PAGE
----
A pattern for church life (Edward Kerr)

Tuesday, 26 May, 2009

Edward and Marilyn KerrEdward Kerr explores a pattern for church life.

Most cannot read. Many cannot sing. Some cannot move. Some cannot speak. Some cannot see.

All have fun, are involved and respond. All worship. All watch. Some wave flags. Some wander around.

Some try to sing. Some make strange noises. Some are silent, apparently passive. Some behaviour and contributions are "inappropriate" as labels go. Our expectancy is high; our expectations low.

We run a church that predominantly focuses on the needs of people with a learning disability, their carers and friends.

I wonder what the 'normal' church could learn from our community. If a mumbled, disjointed, semi-incoherent prayer is deemed to be acceptable for our folk, why can it not be acceptable in other churches? Why do we place expectations on mainstream church attendees to conform to a set of unwritten and sometimes unattainable behavioural guidelines?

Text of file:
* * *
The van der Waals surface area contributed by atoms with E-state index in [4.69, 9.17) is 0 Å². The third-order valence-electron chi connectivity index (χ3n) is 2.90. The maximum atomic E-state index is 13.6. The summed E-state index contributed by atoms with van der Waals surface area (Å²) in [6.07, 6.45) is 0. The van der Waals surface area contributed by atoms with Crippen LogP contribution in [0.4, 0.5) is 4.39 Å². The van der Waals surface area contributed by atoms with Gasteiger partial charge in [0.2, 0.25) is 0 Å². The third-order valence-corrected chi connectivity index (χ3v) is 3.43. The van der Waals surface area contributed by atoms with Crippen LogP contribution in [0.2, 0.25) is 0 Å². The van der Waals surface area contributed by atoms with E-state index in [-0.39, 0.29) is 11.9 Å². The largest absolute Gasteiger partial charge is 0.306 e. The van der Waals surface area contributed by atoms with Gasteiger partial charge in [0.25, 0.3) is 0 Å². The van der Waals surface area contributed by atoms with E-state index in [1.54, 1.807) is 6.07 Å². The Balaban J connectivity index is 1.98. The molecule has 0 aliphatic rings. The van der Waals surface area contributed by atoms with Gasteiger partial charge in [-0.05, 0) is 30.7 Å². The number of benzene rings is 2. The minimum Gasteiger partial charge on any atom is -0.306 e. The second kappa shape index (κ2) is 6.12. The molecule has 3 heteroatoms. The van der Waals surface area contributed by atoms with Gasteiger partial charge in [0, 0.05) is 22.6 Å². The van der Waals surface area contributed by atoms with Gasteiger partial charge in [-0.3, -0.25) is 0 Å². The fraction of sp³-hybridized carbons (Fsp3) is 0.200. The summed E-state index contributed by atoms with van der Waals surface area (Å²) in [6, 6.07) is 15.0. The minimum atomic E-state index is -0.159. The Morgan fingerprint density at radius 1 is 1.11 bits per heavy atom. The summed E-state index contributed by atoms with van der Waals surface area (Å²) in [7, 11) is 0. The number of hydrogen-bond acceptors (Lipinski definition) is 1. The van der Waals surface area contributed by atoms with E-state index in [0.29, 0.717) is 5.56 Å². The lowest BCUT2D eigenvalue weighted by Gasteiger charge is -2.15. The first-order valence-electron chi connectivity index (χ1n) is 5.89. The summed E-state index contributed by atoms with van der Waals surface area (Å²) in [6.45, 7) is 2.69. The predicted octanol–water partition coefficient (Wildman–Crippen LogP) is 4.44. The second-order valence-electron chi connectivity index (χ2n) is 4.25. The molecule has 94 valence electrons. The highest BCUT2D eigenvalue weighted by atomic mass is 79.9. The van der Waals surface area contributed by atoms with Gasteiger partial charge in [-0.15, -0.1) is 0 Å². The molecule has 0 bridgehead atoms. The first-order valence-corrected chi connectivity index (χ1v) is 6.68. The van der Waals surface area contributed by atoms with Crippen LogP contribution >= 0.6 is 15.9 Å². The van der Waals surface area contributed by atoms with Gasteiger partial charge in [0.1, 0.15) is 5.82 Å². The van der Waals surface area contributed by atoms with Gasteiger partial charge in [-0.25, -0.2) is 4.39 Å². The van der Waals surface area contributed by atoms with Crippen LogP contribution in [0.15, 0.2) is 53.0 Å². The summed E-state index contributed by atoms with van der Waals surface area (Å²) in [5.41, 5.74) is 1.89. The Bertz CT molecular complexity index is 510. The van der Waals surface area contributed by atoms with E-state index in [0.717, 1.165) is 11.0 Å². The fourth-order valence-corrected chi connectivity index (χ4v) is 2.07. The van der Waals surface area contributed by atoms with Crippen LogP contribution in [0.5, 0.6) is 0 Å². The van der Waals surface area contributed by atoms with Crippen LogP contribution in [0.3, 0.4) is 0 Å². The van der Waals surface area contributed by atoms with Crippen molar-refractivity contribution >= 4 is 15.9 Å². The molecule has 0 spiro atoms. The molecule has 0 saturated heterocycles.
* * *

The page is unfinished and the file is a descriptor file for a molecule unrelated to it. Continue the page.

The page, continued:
If the use of straightforward language is acceptable in our setting, why do we often move to the opposite extreme in other settings? If it is acceptable to have low expectations but high expectancy with our folk, is it not acceptable for mainstream churches? If it is acceptable to have the very low level of pressure with our folk, is it not acceptable for others? If our worship, which seems so chaotic, is acceptable, why is worship sometimes so formal and non-involved?

It is too easy to say that it is acceptable for our folk, as they are, well – you know – because they're not the same as us.  But if our approach is acceptable to God, then it has to be acceptable to God for everyone. I am not advocating a "dumbing down", but a widening of the options.

We have little expectation of the 'right' way to worship, to pray, or to behave. There is little self-consciousness; apparently little competition. Each person is able to participate at their level without fear of censure. We believe that this could be a pattern for church life, rather than an oddity.

About the author: 

Edward and Marilyn Kerr are involved in Fenland Community Church.


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